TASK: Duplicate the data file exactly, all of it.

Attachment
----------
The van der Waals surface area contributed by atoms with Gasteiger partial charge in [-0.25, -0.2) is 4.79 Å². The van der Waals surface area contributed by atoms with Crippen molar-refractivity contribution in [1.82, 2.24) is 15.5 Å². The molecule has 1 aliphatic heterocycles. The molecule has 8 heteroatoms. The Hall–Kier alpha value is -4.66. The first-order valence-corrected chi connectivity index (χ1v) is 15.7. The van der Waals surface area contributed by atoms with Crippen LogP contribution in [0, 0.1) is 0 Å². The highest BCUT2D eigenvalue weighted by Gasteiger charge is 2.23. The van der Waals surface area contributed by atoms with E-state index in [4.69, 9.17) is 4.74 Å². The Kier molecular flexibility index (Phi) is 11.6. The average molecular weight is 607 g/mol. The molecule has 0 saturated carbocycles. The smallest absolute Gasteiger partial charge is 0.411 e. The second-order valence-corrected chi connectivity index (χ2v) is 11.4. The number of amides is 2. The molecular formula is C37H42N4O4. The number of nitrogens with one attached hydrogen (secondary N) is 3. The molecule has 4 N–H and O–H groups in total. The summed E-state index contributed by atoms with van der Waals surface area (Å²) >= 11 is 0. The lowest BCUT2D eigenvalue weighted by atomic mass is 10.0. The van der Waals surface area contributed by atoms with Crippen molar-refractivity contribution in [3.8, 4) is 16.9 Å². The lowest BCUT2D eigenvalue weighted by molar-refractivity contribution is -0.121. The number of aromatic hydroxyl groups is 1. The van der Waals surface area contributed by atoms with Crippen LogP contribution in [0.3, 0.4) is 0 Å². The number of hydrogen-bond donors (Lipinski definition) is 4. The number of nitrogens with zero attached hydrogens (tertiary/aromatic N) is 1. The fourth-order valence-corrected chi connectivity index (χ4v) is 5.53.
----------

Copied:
The van der Waals surface area contributed by atoms with Gasteiger partial charge in [-0.25, -0.2) is 4.79 Å². The van der Waals surface area contributed by atoms with Crippen molar-refractivity contribution in [1.82, 2.24) is 15.5 Å². The molecule has 1 aliphatic heterocycles. The molecule has 8 heteroatoms. The Hall–Kier alpha value is -4.66. The first-order valence-corrected chi connectivity index (χ1v) is 15.7. The van der Waals surface area contributed by atoms with Crippen LogP contribution in [0, 0.1) is 0 Å². The highest BCUT2D eigenvalue weighted by Gasteiger charge is 2.23. The van der Waals surface area contributed by atoms with E-state index in [4.69, 9.17) is 4.74 Å². The Kier molecular flexibility index (Phi) is 11.6. The average molecular weight is 607 g/mol. The molecule has 0 saturated carbocycles. The smallest absolute Gasteiger partial charge is 0.411 e. The second-order valence-corrected chi connectivity index (χ2v) is 11.4. The number of amides is 2. The molecular formula is C37H42N4O4. The number of nitrogens with one attached hydrogen (secondary N) is 3. The molecule has 4 N–H and O–H groups in total. The summed E-state index contributed by atoms with van der Waals surface area (Å²) >= 11 is 0. The lowest BCUT2D eigenvalue weighted by atomic mass is 10.0. The van der Waals surface area contributed by atoms with Crippen molar-refractivity contribution in [3.8, 4) is 16.9 Å². The lowest BCUT2D eigenvalue weighted by molar-refractivity contribution is -0.121. The number of aromatic hydroxyl groups is 1. The van der Waals surface area contributed by atoms with Crippen LogP contribution in [0.3, 0.4) is 0 Å². The number of hydrogen-bond donors (Lipinski definition) is 4. The number of nitrogens with zero attached hydrogens (tertiary/aromatic N) is 1. The fourth-order valence-corrected chi connectivity index (χ4v) is 5.53.